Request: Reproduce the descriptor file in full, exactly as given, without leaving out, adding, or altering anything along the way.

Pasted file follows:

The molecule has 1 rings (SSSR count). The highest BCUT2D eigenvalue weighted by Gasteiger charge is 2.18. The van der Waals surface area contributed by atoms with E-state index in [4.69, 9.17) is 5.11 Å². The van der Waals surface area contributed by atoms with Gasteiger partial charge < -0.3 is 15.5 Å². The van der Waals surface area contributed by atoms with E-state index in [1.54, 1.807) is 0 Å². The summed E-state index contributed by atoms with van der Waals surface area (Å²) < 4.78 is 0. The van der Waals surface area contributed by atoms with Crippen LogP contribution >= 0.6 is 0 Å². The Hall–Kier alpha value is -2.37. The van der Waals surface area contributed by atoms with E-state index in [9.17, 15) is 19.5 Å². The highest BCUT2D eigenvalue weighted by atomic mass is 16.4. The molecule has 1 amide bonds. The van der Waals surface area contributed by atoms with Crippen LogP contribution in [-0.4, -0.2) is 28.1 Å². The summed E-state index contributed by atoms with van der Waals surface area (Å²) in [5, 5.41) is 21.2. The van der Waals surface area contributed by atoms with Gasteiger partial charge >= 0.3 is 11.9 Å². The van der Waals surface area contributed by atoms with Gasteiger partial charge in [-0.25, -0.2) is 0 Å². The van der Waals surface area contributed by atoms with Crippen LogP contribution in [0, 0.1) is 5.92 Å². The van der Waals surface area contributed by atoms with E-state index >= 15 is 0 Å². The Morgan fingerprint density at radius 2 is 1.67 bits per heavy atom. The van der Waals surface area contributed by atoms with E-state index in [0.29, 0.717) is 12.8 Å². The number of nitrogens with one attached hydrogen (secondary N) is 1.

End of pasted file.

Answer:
The molecule has 1 rings (SSSR count). The highest BCUT2D eigenvalue weighted by Gasteiger charge is 2.18. The van der Waals surface area contributed by atoms with E-state index in [4.69, 9.17) is 5.11 Å². The van der Waals surface area contributed by atoms with Gasteiger partial charge < -0.3 is 15.5 Å². The van der Waals surface area contributed by atoms with E-state index in [1.54, 1.807) is 0 Å². The summed E-state index contributed by atoms with van der Waals surface area (Å²) < 4.78 is 0. The van der Waals surface area contributed by atoms with Crippen LogP contribution >= 0.6 is 0 Å². The Hall–Kier alpha value is -2.37. The van der Waals surface area contributed by atoms with E-state index in [9.17, 15) is 19.5 Å². The highest BCUT2D eigenvalue weighted by atomic mass is 16.4. The molecule has 1 amide bonds. The van der Waals surface area contributed by atoms with Crippen LogP contribution in [-0.4, -0.2) is 28.1 Å². The summed E-state index contributed by atoms with van der Waals surface area (Å²) in [5, 5.41) is 21.2. The van der Waals surface area contributed by atoms with Gasteiger partial charge >= 0.3 is 11.9 Å². The van der Waals surface area contributed by atoms with Gasteiger partial charge in [-0.25, -0.2) is 0 Å². The van der Waals surface area contributed by atoms with Crippen LogP contribution in [0, 0.1) is 5.92 Å². The van der Waals surface area contributed by atoms with E-state index >= 15 is 0 Å². The Morgan fingerprint density at radius 2 is 1.67 bits per heavy atom. The van der Waals surface area contributed by atoms with E-state index in [0.29, 0.717) is 12.8 Å². The number of nitrogens with one attached hydrogen (secondary N) is 1.